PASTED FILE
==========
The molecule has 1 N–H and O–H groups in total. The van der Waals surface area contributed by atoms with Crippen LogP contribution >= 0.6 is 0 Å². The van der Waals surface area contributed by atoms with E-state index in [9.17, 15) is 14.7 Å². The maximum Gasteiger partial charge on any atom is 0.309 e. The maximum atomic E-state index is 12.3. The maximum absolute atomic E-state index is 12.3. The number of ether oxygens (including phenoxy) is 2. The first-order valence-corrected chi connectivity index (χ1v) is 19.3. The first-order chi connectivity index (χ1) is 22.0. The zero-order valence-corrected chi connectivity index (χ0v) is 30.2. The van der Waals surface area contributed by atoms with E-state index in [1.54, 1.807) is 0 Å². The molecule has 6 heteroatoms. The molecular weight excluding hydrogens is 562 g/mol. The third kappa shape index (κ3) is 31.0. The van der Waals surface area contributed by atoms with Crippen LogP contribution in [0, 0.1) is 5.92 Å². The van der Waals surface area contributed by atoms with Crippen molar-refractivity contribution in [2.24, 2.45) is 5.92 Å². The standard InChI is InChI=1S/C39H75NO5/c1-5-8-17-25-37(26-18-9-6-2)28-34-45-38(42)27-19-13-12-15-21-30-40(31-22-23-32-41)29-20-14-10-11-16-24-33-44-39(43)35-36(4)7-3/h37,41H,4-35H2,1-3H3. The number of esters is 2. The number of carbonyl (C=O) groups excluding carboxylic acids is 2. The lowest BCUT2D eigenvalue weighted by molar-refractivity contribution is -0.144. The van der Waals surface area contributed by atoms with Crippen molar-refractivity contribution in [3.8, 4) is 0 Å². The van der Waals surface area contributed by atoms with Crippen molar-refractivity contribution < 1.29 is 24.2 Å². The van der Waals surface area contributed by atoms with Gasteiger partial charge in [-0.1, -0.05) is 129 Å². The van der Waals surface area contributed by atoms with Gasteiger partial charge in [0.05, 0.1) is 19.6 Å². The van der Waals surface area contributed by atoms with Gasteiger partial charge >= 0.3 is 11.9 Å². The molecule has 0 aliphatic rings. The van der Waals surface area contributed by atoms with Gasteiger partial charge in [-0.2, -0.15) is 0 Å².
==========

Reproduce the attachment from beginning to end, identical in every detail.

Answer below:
The molecule has 1 N–H and O–H groups in total. The van der Waals surface area contributed by atoms with Crippen LogP contribution >= 0.6 is 0 Å². The van der Waals surface area contributed by atoms with E-state index in [9.17, 15) is 14.7 Å². The maximum Gasteiger partial charge on any atom is 0.309 e. The maximum atomic E-state index is 12.3. The maximum absolute atomic E-state index is 12.3. The number of ether oxygens (including phenoxy) is 2. The first-order valence-corrected chi connectivity index (χ1v) is 19.3. The first-order chi connectivity index (χ1) is 22.0. The zero-order valence-corrected chi connectivity index (χ0v) is 30.2. The van der Waals surface area contributed by atoms with E-state index in [1.54, 1.807) is 0 Å². The molecule has 6 heteroatoms. The molecular weight excluding hydrogens is 562 g/mol. The third kappa shape index (κ3) is 31.0. The van der Waals surface area contributed by atoms with Crippen LogP contribution in [0, 0.1) is 5.92 Å². The van der Waals surface area contributed by atoms with Crippen molar-refractivity contribution in [2.24, 2.45) is 5.92 Å². The standard InChI is InChI=1S/C39H75NO5/c1-5-8-17-25-37(26-18-9-6-2)28-34-45-38(42)27-19-13-12-15-21-30-40(31-22-23-32-41)29-20-14-10-11-16-24-33-44-39(43)35-36(4)7-3/h37,41H,4-35H2,1-3H3. The number of esters is 2. The number of carbonyl (C=O) groups excluding carboxylic acids is 2. The lowest BCUT2D eigenvalue weighted by molar-refractivity contribution is -0.144. The van der Waals surface area contributed by atoms with Crippen molar-refractivity contribution in [3.8, 4) is 0 Å². The van der Waals surface area contributed by atoms with Crippen molar-refractivity contribution < 1.29 is 24.2 Å². The van der Waals surface area contributed by atoms with Gasteiger partial charge in [-0.1, -0.05) is 129 Å². The van der Waals surface area contributed by atoms with Gasteiger partial charge in [0.05, 0.1) is 19.6 Å². The van der Waals surface area contributed by atoms with Gasteiger partial charge >= 0.3 is 11.9 Å². The molecule has 0 aliphatic rings. The van der Waals surface area contributed by atoms with Gasteiger partial charge in [-0.2, -0.15) is 0 Å².